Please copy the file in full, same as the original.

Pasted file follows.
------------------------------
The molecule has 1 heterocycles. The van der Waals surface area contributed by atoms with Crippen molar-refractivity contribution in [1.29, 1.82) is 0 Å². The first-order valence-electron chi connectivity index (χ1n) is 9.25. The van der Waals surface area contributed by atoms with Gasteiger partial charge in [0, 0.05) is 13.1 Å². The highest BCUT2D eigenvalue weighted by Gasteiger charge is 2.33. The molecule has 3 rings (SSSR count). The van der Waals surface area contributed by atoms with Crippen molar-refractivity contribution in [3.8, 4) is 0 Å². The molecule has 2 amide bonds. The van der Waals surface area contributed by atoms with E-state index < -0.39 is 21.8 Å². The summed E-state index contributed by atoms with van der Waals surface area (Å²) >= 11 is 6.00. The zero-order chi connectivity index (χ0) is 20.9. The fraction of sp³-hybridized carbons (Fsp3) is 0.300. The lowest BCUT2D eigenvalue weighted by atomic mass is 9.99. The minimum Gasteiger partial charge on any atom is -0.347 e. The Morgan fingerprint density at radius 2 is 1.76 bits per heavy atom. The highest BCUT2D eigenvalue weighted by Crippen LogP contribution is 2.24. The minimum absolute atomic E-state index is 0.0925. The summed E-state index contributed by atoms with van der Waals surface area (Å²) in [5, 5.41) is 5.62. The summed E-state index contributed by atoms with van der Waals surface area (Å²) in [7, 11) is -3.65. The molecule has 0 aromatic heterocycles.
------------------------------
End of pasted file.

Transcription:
The molecule has 1 heterocycles. The van der Waals surface area contributed by atoms with Crippen molar-refractivity contribution in [1.29, 1.82) is 0 Å². The first-order valence-electron chi connectivity index (χ1n) is 9.25. The van der Waals surface area contributed by atoms with Gasteiger partial charge in [0, 0.05) is 13.1 Å². The highest BCUT2D eigenvalue weighted by Gasteiger charge is 2.33. The molecule has 3 rings (SSSR count). The van der Waals surface area contributed by atoms with Crippen molar-refractivity contribution in [3.8, 4) is 0 Å². The molecule has 2 amide bonds. The van der Waals surface area contributed by atoms with E-state index < -0.39 is 21.8 Å². The summed E-state index contributed by atoms with van der Waals surface area (Å²) >= 11 is 6.00. The zero-order chi connectivity index (χ0) is 20.9. The fraction of sp³-hybridized carbons (Fsp3) is 0.300. The lowest BCUT2D eigenvalue weighted by atomic mass is 9.99. The minimum Gasteiger partial charge on any atom is -0.347 e. The Morgan fingerprint density at radius 2 is 1.76 bits per heavy atom. The highest BCUT2D eigenvalue weighted by Crippen LogP contribution is 2.24. The minimum absolute atomic E-state index is 0.0925. The summed E-state index contributed by atoms with van der Waals surface area (Å²) in [5, 5.41) is 5.62. The summed E-state index contributed by atoms with van der Waals surface area (Å²) in [7, 11) is -3.65. The molecule has 0 aromatic heterocycles.